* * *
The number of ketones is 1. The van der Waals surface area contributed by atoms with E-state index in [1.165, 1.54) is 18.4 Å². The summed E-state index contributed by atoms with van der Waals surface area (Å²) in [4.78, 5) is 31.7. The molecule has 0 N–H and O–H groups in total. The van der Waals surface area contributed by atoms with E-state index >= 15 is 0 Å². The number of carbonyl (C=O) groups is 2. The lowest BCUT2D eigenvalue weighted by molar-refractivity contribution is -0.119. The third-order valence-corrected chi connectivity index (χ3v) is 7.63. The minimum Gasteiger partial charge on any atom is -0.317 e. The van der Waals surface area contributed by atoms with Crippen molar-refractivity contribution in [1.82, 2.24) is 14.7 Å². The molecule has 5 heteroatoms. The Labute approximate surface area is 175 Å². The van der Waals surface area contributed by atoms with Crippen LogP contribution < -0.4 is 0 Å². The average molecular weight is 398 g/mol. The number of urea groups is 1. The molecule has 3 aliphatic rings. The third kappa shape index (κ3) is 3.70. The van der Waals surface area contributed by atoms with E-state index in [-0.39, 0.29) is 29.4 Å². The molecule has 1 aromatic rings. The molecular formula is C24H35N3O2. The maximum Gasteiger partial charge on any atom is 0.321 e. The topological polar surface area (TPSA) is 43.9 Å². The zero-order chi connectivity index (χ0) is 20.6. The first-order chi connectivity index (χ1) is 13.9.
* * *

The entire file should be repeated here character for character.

The number of ketones is 1. The van der Waals surface area contributed by atoms with E-state index in [1.165, 1.54) is 18.4 Å². The summed E-state index contributed by atoms with van der Waals surface area (Å²) in [4.78, 5) is 31.7. The molecule has 0 N–H and O–H groups in total. The van der Waals surface area contributed by atoms with E-state index >= 15 is 0 Å². The number of carbonyl (C=O) groups is 2. The lowest BCUT2D eigenvalue weighted by molar-refractivity contribution is -0.119. The third-order valence-corrected chi connectivity index (χ3v) is 7.63. The minimum Gasteiger partial charge on any atom is -0.317 e. The van der Waals surface area contributed by atoms with Crippen molar-refractivity contribution in [1.82, 2.24) is 14.7 Å². The molecule has 5 heteroatoms. The Labute approximate surface area is 175 Å². The van der Waals surface area contributed by atoms with Crippen LogP contribution < -0.4 is 0 Å². The average molecular weight is 398 g/mol. The number of urea groups is 1. The molecule has 3 aliphatic rings. The third kappa shape index (κ3) is 3.70. The van der Waals surface area contributed by atoms with E-state index in [-0.39, 0.29) is 29.4 Å². The molecule has 1 aromatic rings. The molecular formula is C24H35N3O2. The maximum Gasteiger partial charge on any atom is 0.321 e. The topological polar surface area (TPSA) is 43.9 Å². The zero-order chi connectivity index (χ0) is 20.6. The first-order chi connectivity index (χ1) is 13.9.